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Hobby blossoms into business

Tue., Oct. 30, 2007

From cattails and bulrushes, Jan Moulder has created paper for over 25 years.

“I’ve always made things and enjoyed making things,” says Moulder. “Then one Sunday afternoon a friend said, ‘You know, I’d like to try make paper sometime.’ “

It had never occurred to Moulder to do that. As it turned out, her friend didn’t try papermaking but Moulder did. From that Wyldewood Papers – crafts and household items all created from paper and natural materials – emerged.

Until this past summer Moulder used just a kitchen blender to make the pulp. Now she has a professional papermaking machine that can handle any material, from hemp to vegetables to blue jeans, as long as it’s plant fibers. Moulder says that different fibers bring different clarity, color, strength and texture to projects.

“Paper is a hard one to market because people take it so for granted,” says Moulder. “When you say it’s made out of paper there’s kind of a devaluing. But there’s a lot of labor in my work.”

Moulder sees the value in educating people about papermaking.

“Because it’s really an amazing medium,” she says.

Moulder has created more than 100 lamps with paper shades, each one unique. With a 4-watt bulb, they make perfect night lights or television lights, or simply provide a softly glowing atmosphere.

“You learn what your limits are by your own experience, rather than somebody else telling you what they are,” says Moulder. “Like with the lamps. People want me to teach them how to make the lamps. Well, this is how I do it, but you need to take the idea and innovate it.”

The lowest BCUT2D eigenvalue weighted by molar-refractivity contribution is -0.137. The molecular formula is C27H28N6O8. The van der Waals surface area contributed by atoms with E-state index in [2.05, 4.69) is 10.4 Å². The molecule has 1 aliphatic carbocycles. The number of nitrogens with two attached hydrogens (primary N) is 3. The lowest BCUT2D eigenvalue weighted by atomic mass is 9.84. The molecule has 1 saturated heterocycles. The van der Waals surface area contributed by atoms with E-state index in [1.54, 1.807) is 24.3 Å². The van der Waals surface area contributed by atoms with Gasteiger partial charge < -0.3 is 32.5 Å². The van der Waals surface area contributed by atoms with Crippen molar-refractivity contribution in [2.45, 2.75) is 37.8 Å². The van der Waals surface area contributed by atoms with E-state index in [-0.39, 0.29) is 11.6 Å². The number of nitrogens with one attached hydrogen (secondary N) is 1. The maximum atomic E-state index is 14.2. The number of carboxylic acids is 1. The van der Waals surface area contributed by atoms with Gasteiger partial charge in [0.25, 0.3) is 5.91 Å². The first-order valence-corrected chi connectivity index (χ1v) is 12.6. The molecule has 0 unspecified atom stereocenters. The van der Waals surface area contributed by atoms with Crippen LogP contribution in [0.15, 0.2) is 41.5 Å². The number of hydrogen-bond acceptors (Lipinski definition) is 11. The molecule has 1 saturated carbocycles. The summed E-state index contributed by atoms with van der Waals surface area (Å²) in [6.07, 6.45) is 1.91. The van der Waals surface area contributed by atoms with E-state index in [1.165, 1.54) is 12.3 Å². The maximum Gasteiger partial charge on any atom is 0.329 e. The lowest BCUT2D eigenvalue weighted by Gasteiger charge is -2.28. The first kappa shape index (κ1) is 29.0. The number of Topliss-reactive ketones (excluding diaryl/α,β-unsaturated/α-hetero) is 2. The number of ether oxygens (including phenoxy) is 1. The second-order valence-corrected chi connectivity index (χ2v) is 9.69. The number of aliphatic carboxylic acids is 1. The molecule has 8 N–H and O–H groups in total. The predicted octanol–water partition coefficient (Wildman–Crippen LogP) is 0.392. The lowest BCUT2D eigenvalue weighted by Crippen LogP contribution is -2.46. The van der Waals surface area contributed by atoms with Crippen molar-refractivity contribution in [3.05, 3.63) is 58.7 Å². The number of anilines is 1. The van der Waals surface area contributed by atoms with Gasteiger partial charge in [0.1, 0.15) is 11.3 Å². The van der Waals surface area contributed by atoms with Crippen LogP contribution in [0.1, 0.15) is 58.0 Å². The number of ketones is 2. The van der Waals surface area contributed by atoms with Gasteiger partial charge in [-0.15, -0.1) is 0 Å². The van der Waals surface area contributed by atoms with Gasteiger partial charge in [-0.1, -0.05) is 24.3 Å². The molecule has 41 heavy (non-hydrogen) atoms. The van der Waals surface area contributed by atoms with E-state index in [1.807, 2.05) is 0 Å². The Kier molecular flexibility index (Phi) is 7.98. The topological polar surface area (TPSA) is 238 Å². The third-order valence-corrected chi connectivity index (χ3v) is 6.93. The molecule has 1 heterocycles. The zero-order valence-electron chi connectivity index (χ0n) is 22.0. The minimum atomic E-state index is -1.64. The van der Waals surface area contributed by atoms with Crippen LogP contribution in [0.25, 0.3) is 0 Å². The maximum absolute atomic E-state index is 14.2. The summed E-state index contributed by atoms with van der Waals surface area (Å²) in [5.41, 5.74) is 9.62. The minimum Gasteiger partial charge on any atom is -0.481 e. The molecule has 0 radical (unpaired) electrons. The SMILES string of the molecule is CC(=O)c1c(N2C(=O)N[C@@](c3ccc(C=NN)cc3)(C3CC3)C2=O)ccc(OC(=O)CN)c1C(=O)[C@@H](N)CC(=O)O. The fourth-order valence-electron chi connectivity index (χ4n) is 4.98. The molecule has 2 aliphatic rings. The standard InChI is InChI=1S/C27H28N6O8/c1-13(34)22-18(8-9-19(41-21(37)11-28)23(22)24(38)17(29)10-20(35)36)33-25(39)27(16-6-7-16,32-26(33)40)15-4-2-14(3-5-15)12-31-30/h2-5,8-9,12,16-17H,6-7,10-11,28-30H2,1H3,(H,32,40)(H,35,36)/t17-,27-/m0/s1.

In addition to lamps, Moulder also makes jewelry, ornaments, journals, wall décor and picture frames. Adorning her paper crafts are tree lichen, seaweed, twigs and bark. She gets her material from roadsides, fields, gardens and beaches. She does all the work from marketing, to harvesting, to sales.

“One thing I love about this work is the variety,” says Moulder. “There’s all sorts of stuff to be done, from designing marketing materials to building my Web site, to going out in the woods and collecting things to make the paper.”

Moulder has taught papermaking at art schools, the Parks and Recreation Department and in private classes. One of her missions is to help people own their creativity. She also does custom work, her most popular being her journals.

“I did a really fun thing last year,” says Moulder. “This guy called me and said he’d written a story for his granddaughters, and he wanted it bound into a book for them. So he sent me the story and I made the paper and bound the books, one for each little girl.”

Moulder plans to make larger sheets of paper so she can create larger projects like folding screens or room dividers.

But the lamps are her favorites.

“I name all my lamps,” says Moulder. “One of the things that’s so special is that as I create them, it’s like a soul emerging, and they become this personality. Then I sit down with each one and discern the name. I meditate with each lamp and have each one give me a message. Some of the messages are really quite profound. So every lamp really is unique.”


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